Tuesday, May 02, 2006

Motive or Consequence?

People's opinions on what is an ethical decision can always be challenged and many times are. But good consequences always mean something good, right? Who can complain about that? Well, just like ethical decisions, what's good for one person may not be good for another. I think that no matter what, the motive behind an action always takes weight over the consequence. I'm sure people can think of plenty examples. A guy steals so his child doesn't die of starvation. Stealing is bad, but the man's intention, life for his child, can be nothing but good. However, maybe another guy collects food for hungry children on the streets before he decides to run for mayor. His actions may just be to look good. Feeding children is good, but doing it only to win an election could definitely be considered a bad motive.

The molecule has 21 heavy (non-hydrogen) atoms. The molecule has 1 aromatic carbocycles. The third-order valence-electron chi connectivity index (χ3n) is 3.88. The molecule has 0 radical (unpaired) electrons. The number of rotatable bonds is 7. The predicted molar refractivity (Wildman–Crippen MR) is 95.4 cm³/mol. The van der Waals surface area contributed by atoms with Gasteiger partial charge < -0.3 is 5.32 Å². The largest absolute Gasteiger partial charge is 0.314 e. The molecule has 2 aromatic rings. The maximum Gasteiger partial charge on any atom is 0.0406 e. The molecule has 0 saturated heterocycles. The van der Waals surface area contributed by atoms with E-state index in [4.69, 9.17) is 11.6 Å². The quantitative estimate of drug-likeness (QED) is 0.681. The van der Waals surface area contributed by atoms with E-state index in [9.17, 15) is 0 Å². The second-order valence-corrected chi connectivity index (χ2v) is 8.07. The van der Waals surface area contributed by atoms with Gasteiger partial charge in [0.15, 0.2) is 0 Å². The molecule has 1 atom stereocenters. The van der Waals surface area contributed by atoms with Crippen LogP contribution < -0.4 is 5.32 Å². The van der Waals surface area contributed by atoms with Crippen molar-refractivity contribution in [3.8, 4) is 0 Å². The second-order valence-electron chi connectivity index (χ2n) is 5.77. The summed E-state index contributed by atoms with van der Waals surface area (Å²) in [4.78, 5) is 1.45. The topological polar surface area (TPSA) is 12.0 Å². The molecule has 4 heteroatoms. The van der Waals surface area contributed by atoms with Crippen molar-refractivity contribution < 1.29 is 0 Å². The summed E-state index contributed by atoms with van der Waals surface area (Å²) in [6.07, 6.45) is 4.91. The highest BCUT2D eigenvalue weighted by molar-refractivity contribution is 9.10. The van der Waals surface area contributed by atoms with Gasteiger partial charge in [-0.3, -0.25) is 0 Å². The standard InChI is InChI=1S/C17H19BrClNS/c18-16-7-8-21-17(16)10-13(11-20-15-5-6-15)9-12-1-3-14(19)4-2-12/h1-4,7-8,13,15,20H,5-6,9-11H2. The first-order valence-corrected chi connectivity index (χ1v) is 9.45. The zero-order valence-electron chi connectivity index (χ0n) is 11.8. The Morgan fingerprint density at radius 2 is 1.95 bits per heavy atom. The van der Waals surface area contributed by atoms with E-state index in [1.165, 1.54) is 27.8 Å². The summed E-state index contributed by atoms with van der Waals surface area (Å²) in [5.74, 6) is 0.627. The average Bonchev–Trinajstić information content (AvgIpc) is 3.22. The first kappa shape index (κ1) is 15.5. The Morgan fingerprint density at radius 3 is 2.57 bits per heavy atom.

In journalism, although some people may wish they had changed their actions because of bad consequences, I think motive still remains priority. I think that as long as the newspaper or whatever used a process to find different ways to publish (including not publish) information, their ethical decision as a whole should be considered. They should be able to explain to a possibly angry audience their motives for publication. In doing so, they show their priorities in publication and still allow viewers or readers to judge it themselves.

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